National News

Catholic Experts Weigh In On Donald Trump’s Latest Indictment And Potential Impact On 2024 Campaign

Former U.S. President Donald Trump arrives at the Manhattan Criminal Courthouse in New York City April 4, 2023, after his indictment by a Manhattan grand jury following a probe into hush money paid to porn star Stormy Daniels. (OSV News photo)

By Kate Scanlon

(OSV News) — Former President Donald Trump has been indicted in a case concerning his alleged mishandling of classified documents, the second time he has faced criminal charges in the midst of his third bid for the White House.

Trump is accused of unlawfully retaining classified government documents at his Mar-a-Lago estate in Florida after leaving the White House, and not cooperating with officials’ attempts to retrieve those documents.

Trump faces charges in the special counsel’s classified documents probe, including federal charges of false statements, conspiracy to obstruct and Espionage Act violations. Trump has been summoned to appear June 13 in court in Miami, where he will be arraigned.

In a statement posted on his Truth Social website, Trump said he is “an innocent man” and the Biden administration “is totally corrupt.”

A statement from the Trump campaign said the candidate “will fight this unconstitutional abuse of power until he is ultimately vindicated.”

“He will never stop fighting for the American people, and he will continue to work to restore the greatness of the United States of America,” the statement said.

The Justice Department did not immediately respond to a request for comment from OSV News. At press time, the department had not yet offered public comment on the charges.

Trump sought to cast the charges as unfair, as classified materials were discovered at think tank offices formerly used by Biden, and at his Delaware home. Those discoveries are under investigation, but officials said Biden and his aides have cooperated in that process.

Former Vice President Mike Pence, who recently launched his own bid for the Republican nomination, was recently cleared in an investigation concerning the discovery of classified documents at his Indiana home, for which he issued a statement apologizing, taking “full responsibility” and pledging his cooperation.

Trump and his aides are accused in court documents of stonewalling efforts by the National Archives and Records Administration and the Justice Department to retrieve hundreds of sensitive government documents taken from the White House.

Trump was previously charged under New York state law with 34 felony counts related to falsifying business records associated with his alleged role in paying hush money to an adult film actress in the closing days of the 2016 campaign, among other alleged misconduct.

Separate and ongoing criminal investigations by both the Department of Justice and a Georgia state prosecutor are also scrutinizing Trump’s efforts in that state to overturn his loss to President Joe Biden in the 2020 election.

Trump, who is seeking to return to the White House for a second term, is currently leading polls for the 2024 GOP presidential primary. However, in a May Yahoo-YouGov poll, 63% of Americans called “taking highly classified documents from the White House and obstructing efforts to retrieve them” a serious crime.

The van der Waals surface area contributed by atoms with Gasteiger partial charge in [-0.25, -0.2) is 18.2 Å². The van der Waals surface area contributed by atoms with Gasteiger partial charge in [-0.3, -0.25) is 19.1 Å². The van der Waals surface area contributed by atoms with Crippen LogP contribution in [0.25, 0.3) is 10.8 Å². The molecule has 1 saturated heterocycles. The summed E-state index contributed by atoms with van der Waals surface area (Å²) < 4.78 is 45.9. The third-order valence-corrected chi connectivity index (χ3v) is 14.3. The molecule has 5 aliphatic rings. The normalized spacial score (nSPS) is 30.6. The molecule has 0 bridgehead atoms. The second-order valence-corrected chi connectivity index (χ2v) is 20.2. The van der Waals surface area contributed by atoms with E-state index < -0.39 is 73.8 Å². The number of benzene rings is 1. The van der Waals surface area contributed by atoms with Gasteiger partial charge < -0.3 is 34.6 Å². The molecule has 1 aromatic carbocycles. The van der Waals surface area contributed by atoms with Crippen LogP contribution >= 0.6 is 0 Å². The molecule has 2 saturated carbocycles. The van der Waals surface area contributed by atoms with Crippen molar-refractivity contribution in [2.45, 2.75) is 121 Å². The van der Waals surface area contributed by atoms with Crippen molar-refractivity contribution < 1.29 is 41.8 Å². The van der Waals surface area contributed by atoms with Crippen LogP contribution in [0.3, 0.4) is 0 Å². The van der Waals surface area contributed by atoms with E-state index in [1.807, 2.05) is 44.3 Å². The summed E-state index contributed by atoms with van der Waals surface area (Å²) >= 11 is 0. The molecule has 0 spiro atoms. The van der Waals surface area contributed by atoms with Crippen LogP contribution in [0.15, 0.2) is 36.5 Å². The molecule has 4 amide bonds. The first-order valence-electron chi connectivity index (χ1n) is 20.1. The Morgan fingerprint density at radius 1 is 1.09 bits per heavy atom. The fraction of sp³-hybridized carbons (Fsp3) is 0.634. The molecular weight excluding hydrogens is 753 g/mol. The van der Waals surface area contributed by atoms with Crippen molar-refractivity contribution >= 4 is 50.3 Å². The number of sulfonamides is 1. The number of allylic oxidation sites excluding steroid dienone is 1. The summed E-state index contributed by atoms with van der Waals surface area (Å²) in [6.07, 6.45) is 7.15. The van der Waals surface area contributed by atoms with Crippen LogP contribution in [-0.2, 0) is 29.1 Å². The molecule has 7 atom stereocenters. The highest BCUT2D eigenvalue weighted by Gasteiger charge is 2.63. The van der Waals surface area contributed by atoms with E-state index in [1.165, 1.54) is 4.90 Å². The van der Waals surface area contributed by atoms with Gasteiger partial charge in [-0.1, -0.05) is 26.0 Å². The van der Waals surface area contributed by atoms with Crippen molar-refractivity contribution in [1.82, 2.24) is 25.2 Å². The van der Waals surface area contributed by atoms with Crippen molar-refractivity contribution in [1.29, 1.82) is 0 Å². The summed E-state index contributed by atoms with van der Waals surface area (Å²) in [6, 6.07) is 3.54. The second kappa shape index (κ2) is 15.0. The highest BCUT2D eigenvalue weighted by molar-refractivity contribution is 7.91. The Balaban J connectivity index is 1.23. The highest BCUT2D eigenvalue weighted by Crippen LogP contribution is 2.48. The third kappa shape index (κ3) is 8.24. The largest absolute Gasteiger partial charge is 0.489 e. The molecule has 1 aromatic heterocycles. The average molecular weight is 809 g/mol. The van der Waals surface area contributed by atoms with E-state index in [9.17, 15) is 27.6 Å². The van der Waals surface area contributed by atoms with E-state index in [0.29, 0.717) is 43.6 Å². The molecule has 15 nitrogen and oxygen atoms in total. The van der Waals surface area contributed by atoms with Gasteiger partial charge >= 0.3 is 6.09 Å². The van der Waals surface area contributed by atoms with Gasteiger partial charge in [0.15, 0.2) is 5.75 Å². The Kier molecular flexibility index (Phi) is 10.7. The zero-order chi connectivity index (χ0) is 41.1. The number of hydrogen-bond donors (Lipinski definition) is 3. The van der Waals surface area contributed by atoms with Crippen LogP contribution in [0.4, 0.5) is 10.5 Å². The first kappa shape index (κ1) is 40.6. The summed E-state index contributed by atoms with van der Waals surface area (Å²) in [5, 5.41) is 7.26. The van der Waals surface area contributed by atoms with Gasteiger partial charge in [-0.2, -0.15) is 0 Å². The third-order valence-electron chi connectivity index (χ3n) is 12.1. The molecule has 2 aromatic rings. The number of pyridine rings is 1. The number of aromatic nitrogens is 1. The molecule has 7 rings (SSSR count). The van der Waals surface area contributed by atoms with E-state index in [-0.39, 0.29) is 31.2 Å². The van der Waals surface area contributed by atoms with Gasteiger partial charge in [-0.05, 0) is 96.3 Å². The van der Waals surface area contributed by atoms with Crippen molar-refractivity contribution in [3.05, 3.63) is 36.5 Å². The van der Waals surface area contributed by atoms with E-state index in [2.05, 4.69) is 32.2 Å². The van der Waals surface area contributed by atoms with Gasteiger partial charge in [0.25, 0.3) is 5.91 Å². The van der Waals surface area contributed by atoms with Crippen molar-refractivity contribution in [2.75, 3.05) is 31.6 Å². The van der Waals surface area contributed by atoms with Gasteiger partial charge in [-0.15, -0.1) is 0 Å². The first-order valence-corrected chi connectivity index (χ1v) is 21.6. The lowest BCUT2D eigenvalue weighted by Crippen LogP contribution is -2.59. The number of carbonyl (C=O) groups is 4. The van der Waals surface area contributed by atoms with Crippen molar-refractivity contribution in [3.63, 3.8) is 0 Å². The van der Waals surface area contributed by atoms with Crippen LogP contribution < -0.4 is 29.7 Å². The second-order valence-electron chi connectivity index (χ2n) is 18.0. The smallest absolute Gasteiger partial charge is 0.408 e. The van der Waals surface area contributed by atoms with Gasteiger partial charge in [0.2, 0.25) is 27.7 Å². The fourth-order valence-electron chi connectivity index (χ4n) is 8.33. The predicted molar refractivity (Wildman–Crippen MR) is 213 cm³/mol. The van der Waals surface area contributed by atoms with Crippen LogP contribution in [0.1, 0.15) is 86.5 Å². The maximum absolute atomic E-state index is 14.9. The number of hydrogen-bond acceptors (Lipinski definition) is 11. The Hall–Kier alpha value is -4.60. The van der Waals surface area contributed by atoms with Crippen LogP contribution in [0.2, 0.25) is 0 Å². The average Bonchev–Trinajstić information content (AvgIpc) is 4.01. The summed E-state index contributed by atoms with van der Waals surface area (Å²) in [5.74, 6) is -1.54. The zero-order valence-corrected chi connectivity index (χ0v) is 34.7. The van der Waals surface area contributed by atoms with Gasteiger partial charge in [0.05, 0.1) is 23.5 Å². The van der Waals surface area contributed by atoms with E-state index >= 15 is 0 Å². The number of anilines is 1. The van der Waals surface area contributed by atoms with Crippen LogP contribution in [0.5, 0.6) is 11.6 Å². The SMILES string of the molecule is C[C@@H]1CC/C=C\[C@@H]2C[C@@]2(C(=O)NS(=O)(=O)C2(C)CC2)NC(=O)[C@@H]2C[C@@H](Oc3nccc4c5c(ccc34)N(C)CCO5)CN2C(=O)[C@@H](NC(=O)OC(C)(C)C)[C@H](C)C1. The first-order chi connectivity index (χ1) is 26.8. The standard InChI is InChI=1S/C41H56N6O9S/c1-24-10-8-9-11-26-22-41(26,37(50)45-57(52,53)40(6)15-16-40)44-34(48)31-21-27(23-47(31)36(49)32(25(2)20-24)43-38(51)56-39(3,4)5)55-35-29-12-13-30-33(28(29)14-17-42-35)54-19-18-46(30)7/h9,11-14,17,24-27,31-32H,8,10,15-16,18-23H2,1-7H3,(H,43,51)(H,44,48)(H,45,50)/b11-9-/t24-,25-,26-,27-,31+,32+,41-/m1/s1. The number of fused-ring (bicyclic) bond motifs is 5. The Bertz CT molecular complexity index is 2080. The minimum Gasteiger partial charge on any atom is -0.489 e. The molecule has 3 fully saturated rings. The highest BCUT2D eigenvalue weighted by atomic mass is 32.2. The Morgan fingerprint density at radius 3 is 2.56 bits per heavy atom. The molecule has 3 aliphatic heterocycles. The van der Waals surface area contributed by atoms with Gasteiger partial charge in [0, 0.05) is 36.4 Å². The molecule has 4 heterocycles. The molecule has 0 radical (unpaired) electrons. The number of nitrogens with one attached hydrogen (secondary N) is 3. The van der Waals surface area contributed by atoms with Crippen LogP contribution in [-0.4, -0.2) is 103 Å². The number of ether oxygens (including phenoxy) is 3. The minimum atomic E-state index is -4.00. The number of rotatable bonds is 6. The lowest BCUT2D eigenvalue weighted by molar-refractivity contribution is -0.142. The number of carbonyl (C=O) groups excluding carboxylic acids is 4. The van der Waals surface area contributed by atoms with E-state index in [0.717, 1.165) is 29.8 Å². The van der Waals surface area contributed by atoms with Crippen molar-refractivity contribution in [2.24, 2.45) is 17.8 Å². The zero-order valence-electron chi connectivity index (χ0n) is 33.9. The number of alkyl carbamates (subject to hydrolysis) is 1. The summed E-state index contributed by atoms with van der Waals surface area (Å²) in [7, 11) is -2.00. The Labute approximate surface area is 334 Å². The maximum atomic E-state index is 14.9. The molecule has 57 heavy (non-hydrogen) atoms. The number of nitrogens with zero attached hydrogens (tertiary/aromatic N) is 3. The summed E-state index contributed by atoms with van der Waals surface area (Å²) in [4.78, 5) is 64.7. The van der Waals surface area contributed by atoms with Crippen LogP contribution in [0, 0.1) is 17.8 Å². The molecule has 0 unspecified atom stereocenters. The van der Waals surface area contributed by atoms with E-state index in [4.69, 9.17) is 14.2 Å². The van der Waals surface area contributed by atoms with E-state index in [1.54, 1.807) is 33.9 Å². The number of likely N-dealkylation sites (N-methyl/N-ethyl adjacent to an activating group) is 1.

Former U.S. President Donald Trump arrives at Trump Tower in New York City April 3, 2023, after his indictment by a Manhattan grand jury following a probe into hush money paid to porn star Stormy Daniels. (OSV News photo)

Robert Schmuhl, professor emeritus of American studies at the University of Notre Dame in South Bend, Indiana, who critically observes the modern American presidency, told OSV News the latest Trump indictment “doesn’t come as much of a surprise.”

“What’s unclear is why the former president wanted to keep federal documents in his possession after he left the White House,” Schmuhl said. He added that particular action “needs to be considered in relation to other investigations being conducted about his activities after the 2020 election, including what happened on January 6,” referring to the Jan. 6, 2021, U.S. Capitol riot in which Trump’s supporters attempted to block Congress’ certification of Biden’s 2020 presidential election victory.

Asked if Republican primary voters may consider the latest Trump indictment differently now that he has more rivals for the nomination, Schmuhl said a bigger field of primary candidates “makes it easier for Donald Trump to become the party’s candidate.”

“He has a very loyal following of 30 – 35% of Republican voters,” Schmuhl said. “That level of support could be enough to lead the large field and put the former president over the top. A large open question is what impact the upcoming Trump trials will have on the nominating process.”

Trump’s campaign issued digital fundraising materials based on the indictment, characterizing it as a witch hunt. James Patterson, chair of the politics department at Ave Maria University in Naples, Florida, told OSV News that “most politicians would hope to downplay indictments,” but Trump has embraced them in his campaign strategy in a bid to show he is “fighting against a corrupt system.”

“Evidence of this is found in how he broke the news himself at Truth Social and then released a video statement declaring his innocence, that the nation was in decline, and blaming the Biden administration for indicting him because of his success in the polls,” Patterson said. “In his video statement, Trump even complained about having to deal with the indictments while running a campaign but affirmed that he could do both.”

Patterson said the success or failure of that strategy depends on Republican primary voters.

“Either they will rally to the Trump cause, or they will make for the exits for a fresh candidate with less baggage, more focus, and something new to say,” Patterson said.